Educated reluctant to take elephantiasis medication

March 21, 2017 07:18 AM Raju Adhikari


JHAPA, March 21: Government’s continuous efforts to eradicate elephantiasis have not been able to achieve desired results. Health workers share that educated people are the most reluctant to vaccination. 

“Negative messages about the medicine have made some people fear from taking it. Educated people refuse to take medicine more than others,” stated Kamala Shiwakoti, a health worker from Laljhodi, Mechinagar - 15. “Some of them have very negative attitude towards the drug and it is hard to deal with them,” she added.

Health workers like Kamala are all set for door-to-door visit to administer the elephantiasis drug coming week. The drive is scheduled continue until and unless all the community members are administered with the medicine. 

“We can take illiterate people into confidence. They take medicines when we tell them that it is necessary for eradicating the deadly disease. But, the same does not happen with learned people. They feel that they know more than us and do not listen to our arguments,” she said. She added that some political party leaders, teachers and other professionals are also skeptic of the drive. “They want to avoid it at any cost. They think that it is seriously harmful,” Kamala said.

According to health workers around 70 percent people in Jhapa generally take medicine of elephantiasis during the annual campaign against the disease. Those who do not are basically the educated ones.

 “Every year they come to my house for administrating the drug. But I have heard that the medicine have severe side effects. So, I am not going to have it even this time,” Chuda Mani Luitel, a school teacher said.

Luitel further stated that ‘he is a healthy man’ so far. And he is not sure whether the medicines will leave him that fit if consumed. “Why do I need to have it? I am in perfect health. I have heard that it is harmful and I don’t want to compromise my health,” he argued.

The government aims to eradicate the disease by 2020. In the remaining three years, it is very challenging to meet the target if the general public does not supports it, health workers say.

“It was almost eradicated earlier. However, it surfaced in some districts later. It is very important to eradicate it from the root and it can’t be unless it is administered to everyone. For this, everyone should take the medicine properly,” said Jiwan Chaulagain, focal person of the campaign in Jhapa. “The disease transfers to other human through mosquitoes infected with the disease,” he added. 

Since infected mosquitoes transfer it, those who refuse to take the medicines are serious threat to the eradication of the disease, health workers assert. Teacher Luitel argues that adverse effects of the medicine on health were widely published in media in the past. And with such reports, it is natural for people to fear from taking them, he said. “There have been cases in the past when people’s health deteriorated and some even collapsed after taking the medicine. When you know that, it is very natural to fear taking it,” he stated.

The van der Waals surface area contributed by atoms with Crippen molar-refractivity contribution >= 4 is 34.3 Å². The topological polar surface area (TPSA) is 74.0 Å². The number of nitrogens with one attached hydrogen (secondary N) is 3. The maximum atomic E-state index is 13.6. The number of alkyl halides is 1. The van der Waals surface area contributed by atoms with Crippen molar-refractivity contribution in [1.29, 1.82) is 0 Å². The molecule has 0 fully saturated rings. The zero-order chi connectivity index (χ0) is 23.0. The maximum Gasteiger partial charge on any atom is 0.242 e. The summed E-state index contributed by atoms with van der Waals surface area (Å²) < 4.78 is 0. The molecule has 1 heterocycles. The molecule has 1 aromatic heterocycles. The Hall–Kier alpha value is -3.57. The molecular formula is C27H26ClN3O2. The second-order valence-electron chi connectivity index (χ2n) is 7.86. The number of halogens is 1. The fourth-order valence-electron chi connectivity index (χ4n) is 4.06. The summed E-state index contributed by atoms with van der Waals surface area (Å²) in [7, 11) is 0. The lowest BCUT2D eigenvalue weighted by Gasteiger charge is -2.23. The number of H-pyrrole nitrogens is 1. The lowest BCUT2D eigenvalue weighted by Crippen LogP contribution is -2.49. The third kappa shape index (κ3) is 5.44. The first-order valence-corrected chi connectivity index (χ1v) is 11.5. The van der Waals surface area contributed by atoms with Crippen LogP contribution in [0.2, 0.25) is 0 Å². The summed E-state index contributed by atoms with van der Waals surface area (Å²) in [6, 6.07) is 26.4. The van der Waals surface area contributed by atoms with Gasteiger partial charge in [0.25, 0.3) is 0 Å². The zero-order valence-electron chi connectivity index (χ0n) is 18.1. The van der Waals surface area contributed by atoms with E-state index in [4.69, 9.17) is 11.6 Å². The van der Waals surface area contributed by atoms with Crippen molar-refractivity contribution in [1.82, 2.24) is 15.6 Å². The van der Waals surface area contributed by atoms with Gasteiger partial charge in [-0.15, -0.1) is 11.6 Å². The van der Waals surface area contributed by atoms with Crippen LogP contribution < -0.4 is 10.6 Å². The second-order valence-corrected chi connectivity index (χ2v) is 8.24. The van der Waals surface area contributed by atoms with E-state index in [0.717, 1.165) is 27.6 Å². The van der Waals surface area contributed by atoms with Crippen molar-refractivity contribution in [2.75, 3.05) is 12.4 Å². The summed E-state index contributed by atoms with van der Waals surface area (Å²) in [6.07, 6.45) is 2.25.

Chaulagain meanwhile defended the accusations stating that the negative effects about the medicines were actually false rumors. “They were false. Over rated,” he claimed. “Some people died due to other reasons, but they related it to the medicine. Even natural deaths were blamed on the medicine,” he asserted. 

Cases of some people falling ill after taking the medicines have been widely reported in the last few years. Even though the government defends it, general public has not been convinced. Public Health Office reports that 73 percent of people took the medicine last fiscal year. Before that 70 percent had taken it. “26 to 30 percent people are not taking the medicine. Because of it the disease still exists in our society,” said Chaulagain.  

Health worker Hari Sharma shared similar experiences. Door-to-door visit for administrating the drug becomes very challenging as some people even react violently, he said. “When we try to argue about the need to take the drug situation goes violent. There is nothing we can do?” he lamented. 

Chaulagain reports that over 450 people are infected with elephantiasis in Jhapa district alone. In India bordering villages, the infection is even more rampant. “In the southern border with India, the problem is even severe,” he said. 

He said 733,000 people would be administered the medicine in Jhapa this year, for which, 700 volunteers and 400 health workers have been deployed. The disease is still visible in 70 countries in the world. And in Nepal, 61 districts are in risk of it, Chaulagain said. 

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